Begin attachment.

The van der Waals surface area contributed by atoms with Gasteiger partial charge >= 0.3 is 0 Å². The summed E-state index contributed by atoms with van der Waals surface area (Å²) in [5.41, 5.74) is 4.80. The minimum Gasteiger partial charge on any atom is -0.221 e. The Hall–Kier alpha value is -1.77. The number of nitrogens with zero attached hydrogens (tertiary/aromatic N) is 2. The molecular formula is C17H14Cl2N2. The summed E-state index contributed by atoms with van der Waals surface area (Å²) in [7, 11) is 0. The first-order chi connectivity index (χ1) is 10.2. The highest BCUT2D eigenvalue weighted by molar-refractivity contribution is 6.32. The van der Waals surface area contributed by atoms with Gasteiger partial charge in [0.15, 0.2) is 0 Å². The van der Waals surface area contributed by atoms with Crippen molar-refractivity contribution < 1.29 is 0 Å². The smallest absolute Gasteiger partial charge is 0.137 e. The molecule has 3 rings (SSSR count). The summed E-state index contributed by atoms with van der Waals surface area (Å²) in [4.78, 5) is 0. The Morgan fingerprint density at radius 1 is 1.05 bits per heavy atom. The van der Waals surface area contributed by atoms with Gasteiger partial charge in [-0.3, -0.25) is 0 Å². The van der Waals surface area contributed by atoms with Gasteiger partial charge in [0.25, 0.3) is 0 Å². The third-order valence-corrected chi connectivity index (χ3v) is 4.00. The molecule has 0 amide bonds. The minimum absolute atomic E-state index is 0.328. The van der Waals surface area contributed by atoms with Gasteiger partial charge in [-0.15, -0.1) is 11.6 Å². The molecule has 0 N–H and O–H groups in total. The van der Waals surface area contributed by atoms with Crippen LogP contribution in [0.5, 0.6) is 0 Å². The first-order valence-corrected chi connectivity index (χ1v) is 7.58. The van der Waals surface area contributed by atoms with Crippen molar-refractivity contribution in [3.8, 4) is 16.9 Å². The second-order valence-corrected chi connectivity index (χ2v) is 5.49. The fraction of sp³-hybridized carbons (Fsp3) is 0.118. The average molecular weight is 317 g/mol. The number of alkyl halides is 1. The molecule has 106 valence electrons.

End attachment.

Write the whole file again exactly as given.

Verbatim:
The van der Waals surface area contributed by atoms with Gasteiger partial charge >= 0.3 is 0 Å². The summed E-state index contributed by atoms with van der Waals surface area (Å²) in [5.41, 5.74) is 4.80. The minimum Gasteiger partial charge on any atom is -0.221 e. The Hall–Kier alpha value is -1.77. The number of nitrogens with zero attached hydrogens (tertiary/aromatic N) is 2. The molecular formula is C17H14Cl2N2. The summed E-state index contributed by atoms with van der Waals surface area (Å²) in [7, 11) is 0. The first-order chi connectivity index (χ1) is 10.2. The highest BCUT2D eigenvalue weighted by molar-refractivity contribution is 6.32. The van der Waals surface area contributed by atoms with Gasteiger partial charge in [0.15, 0.2) is 0 Å². The van der Waals surface area contributed by atoms with Crippen molar-refractivity contribution < 1.29 is 0 Å². The smallest absolute Gasteiger partial charge is 0.137 e. The molecule has 3 rings (SSSR count). The summed E-state index contributed by atoms with van der Waals surface area (Å²) in [4.78, 5) is 0. The Morgan fingerprint density at radius 1 is 1.05 bits per heavy atom. The van der Waals surface area contributed by atoms with Gasteiger partial charge in [-0.3, -0.25) is 0 Å². The van der Waals surface area contributed by atoms with Gasteiger partial charge in [0.25, 0.3) is 0 Å². The third-order valence-corrected chi connectivity index (χ3v) is 4.00. The molecule has 0 amide bonds. The minimum absolute atomic E-state index is 0.328. The van der Waals surface area contributed by atoms with Gasteiger partial charge in [-0.15, -0.1) is 11.6 Å². The molecule has 0 N–H and O–H groups in total. The van der Waals surface area contributed by atoms with Crippen LogP contribution in [0.5, 0.6) is 0 Å². The first-order valence-corrected chi connectivity index (χ1v) is 7.58. The van der Waals surface area contributed by atoms with Crippen molar-refractivity contribution in [3.8, 4) is 16.9 Å². The second-order valence-corrected chi connectivity index (χ2v) is 5.49. The fraction of sp³-hybridized carbons (Fsp3) is 0.118. The average molecular weight is 317 g/mol. The number of alkyl halides is 1. The molecule has 106 valence electrons.